"Lucho (Castaneda) will return to the mayor's office and I'll go back to be a 74,000-soles (nearly $29,000) consultant. Perhaps more," he is heard to say.
Gutierrez says the recordings were doctored, but has been evasive about the recall campaign's funding.
Pressed by reporters, he finally released a list of the 34 donors. Mostly unknowns, some are in debt and one is listed as deceased in public records. Another was allegedly contracted for dirty tricks by former President Alberto Fujimori's intelligence agents.
Villaran calls herself a democratic leftist in the mold of former Chilean President Michele Bachelet, whom she counts as a friend. Shorty and plucky, she is affectionate with staff and supporters, freely dispensing hugs.
She fiercely criticized Fujimori during his corruption-tainted 1990-2000 presidency and served as women's minister in a transitional government after his downfall. She later defended abused women in Colombia, Guatemala and Nicaragua as an investigator for the Inter-American Commission on Human Rights.
With her November 2010 election, the left returned to Lima's City Hall for the first time in 23 years. The conservative she defeated, Lourdes Flores, opposes Villaran's recall, as do President Ollanta Humala, former U.N. Secretary General Javier Perez de Cuellar and leading intellectuals, actors, artists and athletes.
Villaran's troubles highlight the importance of minding political sensitivities even if deep reform is on your agenda, said Steven Levitsky, a Harvard University political scientist.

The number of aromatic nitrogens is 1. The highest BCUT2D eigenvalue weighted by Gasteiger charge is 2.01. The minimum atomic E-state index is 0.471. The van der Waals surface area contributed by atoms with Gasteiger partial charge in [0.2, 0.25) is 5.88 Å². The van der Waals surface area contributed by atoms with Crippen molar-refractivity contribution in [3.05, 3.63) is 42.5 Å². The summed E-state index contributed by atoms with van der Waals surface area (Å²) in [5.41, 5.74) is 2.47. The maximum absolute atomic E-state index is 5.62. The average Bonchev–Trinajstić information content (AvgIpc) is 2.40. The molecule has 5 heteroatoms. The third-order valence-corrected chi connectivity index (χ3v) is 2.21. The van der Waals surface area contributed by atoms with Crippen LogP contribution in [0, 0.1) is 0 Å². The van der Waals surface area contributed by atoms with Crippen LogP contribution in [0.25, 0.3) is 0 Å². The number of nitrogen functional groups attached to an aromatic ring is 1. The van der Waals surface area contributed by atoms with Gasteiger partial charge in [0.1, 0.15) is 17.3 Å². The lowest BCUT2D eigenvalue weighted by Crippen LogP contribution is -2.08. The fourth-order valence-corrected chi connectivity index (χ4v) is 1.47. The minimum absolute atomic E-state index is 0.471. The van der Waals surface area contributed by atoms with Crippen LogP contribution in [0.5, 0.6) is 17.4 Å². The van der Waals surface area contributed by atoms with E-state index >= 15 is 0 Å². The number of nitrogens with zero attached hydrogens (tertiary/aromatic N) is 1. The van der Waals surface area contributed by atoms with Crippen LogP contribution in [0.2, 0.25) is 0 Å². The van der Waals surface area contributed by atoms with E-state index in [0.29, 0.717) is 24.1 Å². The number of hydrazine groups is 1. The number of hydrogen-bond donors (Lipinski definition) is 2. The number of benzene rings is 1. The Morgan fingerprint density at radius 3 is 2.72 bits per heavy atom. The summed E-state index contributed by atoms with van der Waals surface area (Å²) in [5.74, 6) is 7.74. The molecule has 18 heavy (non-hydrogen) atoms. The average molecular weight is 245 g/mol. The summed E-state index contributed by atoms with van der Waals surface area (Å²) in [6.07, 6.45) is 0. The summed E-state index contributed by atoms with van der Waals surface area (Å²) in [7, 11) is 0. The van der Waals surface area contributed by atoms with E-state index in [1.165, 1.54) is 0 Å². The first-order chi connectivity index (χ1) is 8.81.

As Peru's second most powerful elected official, Villaran holds a highly coveted job that has traditionally been a golden goose for crooked contractors.
Castaneda left office with an 80 percent approval rating after building hundreds of concrete staircases in the precarious, hilly shantytowns that ring the capital and setting up neighborhood health clinics.
Unfortunately, said Levitsky, Villaran and her small group of technocrats initially paid little attention to "the politics of governing" and alienated major political stakeholders.
"The key is to sell your project politically so that you get credit for what you are doing," Levitsky said, something she was very slow to do.
He said her government has not done much to compensate "those who stand to lose out under the new rules."
That has made Villaran especially unpopular among the stevedores and street merchants who worked at the La Parada wholesale market that she shut down in October, prompting rioting that claimed four lives as racketeers who demanded payoffs from everyone from stall owners to truck drivers hired thugs to resist.
Another hard sell are the drivers she wants to put on fixed salaries so she can renew and reorganize Lima's unruly bus and taxi fleets. Currently, they work 16-hour days without benefits and are paid based on passengers carried.
Villaran also faces strong opposition from conservative evangelicals.
The Coalicion Profamilia Internacional, led by the Rev. Jose Linares, hasn't forgiven her for marching in a 2011 gay pride parade and, as he tweeted, "trying to impose her gay ideology on the family."
Her fate now sits in the hands of Peruvians such as motorcycle taxi driver Marabelo Alania, who said she resents Villaran for imposing rules to ease traffic jams that have meant more tickets for violators.
"It's not fair to us who are just trying to make a living," Alania said.
Villaran acknowledges the political downside of all the social upheaval involved in trying to find stable jobs for people who have toiled all their lives in a chaotic, informal economy.
"Change will have an extraordinary effect on their lives. Their quality of life will change for the better. They just don't see it that way at the moment."
Frank Bajak on Twitter: http://twitter.com/fbajak
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